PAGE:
With its huge expansion in Las Vegas, Switch is investing in its belief that the infrastructure for cloud computing will be concentrated in huge, multi-building campuses built atop abundant supplies of fiber and power.
The company’s planned 2 million square foot campus in Las Vegas is notable for its scale - it's easily the largest project announced yet. But it reflects a growing school of thought that these "ultra-scale" projects are the best way for data center developers to manage the costs of building Internet infrastructure.
Why are companies building bigger campuses? There are several reasons. One is the expectation that the shift to a digital economy will continue to drive demand for larger and larger amounts of data center space. Internet delivery of media content has transformed the economics of the news and music industries, and similar shifts are underway in consumption of books, TV and movies.
And then there's cloud computing. While debates continue about the pace of adoption for cloud services, there's growing acceptance that cloud services will eventually shift a large volume of IT workloads from in-house server rooms to third-party facilities operated by data center specialists.
Then there's data center economics. Building at scale big allows data center operators to realize economies of scale that can dramatically slash the cost of construction. The key financial metric for data center construction is now "cost per megawatt," reflecting the primacy of power in facility capacity and the structure of leases.
Finally, there's data center design, where the wide-open "barn" layouts of the dot-com boom have yielded to smaller pod architectures and modular data centers. The focus on smaller spaces provides greater flexibility, but also allows data center builders to standardize many elements of the process, enabling an “industrialization” of data center design. conserve capital by building large footprints in phases
Digital Realty can then lower costs in its supply chain through volume orders of these components, and also have a “buffer inventory” of critical items with long delivery timeline
Background, existing campuses built over time by Equinix, DuPont Fabros and Digital Realty Trust. Example of Digital’s Dallas campus as largest campus yet.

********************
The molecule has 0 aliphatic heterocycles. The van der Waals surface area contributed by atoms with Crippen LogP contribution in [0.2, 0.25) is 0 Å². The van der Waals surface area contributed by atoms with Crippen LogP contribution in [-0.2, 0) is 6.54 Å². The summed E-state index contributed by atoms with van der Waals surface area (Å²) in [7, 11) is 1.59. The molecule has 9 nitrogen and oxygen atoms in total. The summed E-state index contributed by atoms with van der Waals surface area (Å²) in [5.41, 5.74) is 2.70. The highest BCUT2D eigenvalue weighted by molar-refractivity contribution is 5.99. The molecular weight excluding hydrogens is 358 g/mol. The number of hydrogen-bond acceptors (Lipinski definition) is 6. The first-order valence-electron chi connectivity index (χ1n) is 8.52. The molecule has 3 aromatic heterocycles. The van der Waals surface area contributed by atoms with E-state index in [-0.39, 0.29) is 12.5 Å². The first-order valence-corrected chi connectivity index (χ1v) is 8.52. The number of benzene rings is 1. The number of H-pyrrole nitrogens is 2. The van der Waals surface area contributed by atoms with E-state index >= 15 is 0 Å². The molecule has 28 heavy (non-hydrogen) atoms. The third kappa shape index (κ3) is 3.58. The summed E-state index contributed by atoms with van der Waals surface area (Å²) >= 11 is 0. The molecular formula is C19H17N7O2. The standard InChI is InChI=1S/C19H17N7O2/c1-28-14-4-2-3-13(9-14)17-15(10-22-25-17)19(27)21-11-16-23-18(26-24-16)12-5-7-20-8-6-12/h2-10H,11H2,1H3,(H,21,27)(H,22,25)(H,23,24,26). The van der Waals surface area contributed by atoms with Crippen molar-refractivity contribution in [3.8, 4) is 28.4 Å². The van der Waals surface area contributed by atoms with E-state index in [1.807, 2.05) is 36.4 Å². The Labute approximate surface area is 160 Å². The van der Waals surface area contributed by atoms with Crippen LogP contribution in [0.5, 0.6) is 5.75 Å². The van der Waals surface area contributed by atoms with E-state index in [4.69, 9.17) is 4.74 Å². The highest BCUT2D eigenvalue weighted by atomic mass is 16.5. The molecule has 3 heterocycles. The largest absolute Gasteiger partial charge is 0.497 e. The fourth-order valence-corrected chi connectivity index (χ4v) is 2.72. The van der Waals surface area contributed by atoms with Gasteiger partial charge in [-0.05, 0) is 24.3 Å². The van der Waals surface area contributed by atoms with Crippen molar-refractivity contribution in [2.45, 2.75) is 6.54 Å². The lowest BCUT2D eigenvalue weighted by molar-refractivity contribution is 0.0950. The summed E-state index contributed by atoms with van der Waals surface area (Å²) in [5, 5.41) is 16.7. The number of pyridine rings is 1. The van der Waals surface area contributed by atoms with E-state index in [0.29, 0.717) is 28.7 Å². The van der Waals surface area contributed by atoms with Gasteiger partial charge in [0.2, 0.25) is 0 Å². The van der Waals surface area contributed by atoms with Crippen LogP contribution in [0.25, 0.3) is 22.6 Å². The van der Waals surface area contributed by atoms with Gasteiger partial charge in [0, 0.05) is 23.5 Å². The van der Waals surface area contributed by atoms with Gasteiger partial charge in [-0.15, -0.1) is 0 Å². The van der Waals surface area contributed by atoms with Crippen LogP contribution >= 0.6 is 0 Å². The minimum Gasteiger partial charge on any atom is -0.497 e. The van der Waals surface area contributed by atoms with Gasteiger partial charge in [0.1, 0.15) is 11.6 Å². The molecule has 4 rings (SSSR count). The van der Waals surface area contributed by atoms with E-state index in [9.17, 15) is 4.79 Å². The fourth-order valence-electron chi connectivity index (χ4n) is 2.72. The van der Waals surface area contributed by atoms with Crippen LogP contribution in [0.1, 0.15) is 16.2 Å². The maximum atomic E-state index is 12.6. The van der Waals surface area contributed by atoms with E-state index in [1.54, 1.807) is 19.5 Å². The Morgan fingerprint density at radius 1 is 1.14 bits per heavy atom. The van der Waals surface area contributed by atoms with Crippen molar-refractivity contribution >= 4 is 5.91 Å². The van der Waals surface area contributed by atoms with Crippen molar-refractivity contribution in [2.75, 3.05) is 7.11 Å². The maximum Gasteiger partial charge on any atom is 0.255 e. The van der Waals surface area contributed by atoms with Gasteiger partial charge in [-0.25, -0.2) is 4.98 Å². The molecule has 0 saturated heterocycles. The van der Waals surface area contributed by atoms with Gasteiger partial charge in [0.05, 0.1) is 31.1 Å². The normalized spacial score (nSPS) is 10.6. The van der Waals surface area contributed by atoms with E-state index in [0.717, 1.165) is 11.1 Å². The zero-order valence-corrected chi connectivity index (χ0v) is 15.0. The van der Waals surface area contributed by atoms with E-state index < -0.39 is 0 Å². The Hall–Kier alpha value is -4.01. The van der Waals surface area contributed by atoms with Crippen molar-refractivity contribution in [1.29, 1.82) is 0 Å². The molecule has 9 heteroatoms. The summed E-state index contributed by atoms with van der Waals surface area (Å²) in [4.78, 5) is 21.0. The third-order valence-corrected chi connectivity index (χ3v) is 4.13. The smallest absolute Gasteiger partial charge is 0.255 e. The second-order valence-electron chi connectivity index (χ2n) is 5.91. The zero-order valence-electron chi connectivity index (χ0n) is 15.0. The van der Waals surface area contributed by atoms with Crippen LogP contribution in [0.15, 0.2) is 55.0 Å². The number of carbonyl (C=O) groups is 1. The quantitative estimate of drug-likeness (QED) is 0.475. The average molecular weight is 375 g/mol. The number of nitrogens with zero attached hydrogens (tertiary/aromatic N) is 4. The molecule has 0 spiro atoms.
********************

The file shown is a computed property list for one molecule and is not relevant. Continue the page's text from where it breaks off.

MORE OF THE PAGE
The campus is really a superior model. You get a lot of advantages. You get a dedicated substation, you have the anchor tenant concept, and construction costs are spread out. It delivers a new level of flexibility and scale, I think our Santa Clara campus has proven the concept.
Yahoo - the campus approach addresses the difficulty of projecting demand beyond an 18 month time frame.
i/o Data Centers -
With the expansion to 2,000,000+ square feet, the SuperNAP-West campus will deliver an unrivaled:
- 500 MVA of power capacity
- 567 MVA of generator capacity
- 294 MVA of UPS (Uninterruptible Power Supply)
- 202,000 tons of cooling
- 22,000,0000 CFM (cubic feet per minute) of airflow
- Over 31,000 cabinets
- 24/7/365 on-site security, safety, operations, and critical infrastructure personnel
- 500,000 square feet of additional on-net office space
- How much power capacity is currently available at the SuperNAP? Are you building additional substations/power infrastructure to support the expansion, or is the power capacity in place? The capacity of the current SuperNAP is 100MW. We have a total of 250MW currently, with an additional 250MW to be constructed.
Switch is offering a key differentiator for the future of the data center industry: the campus ecosystem. SuperNAP-West is also home to a massive fiber gateway that includes North America’s largest telecom providers.
The increasing demands of the world’s most advanced companies requires the ability to grow without relocating or travelling to a different area of the country. This expansion sets Switch apart as the leading provider of the world’s most powerful data center environments.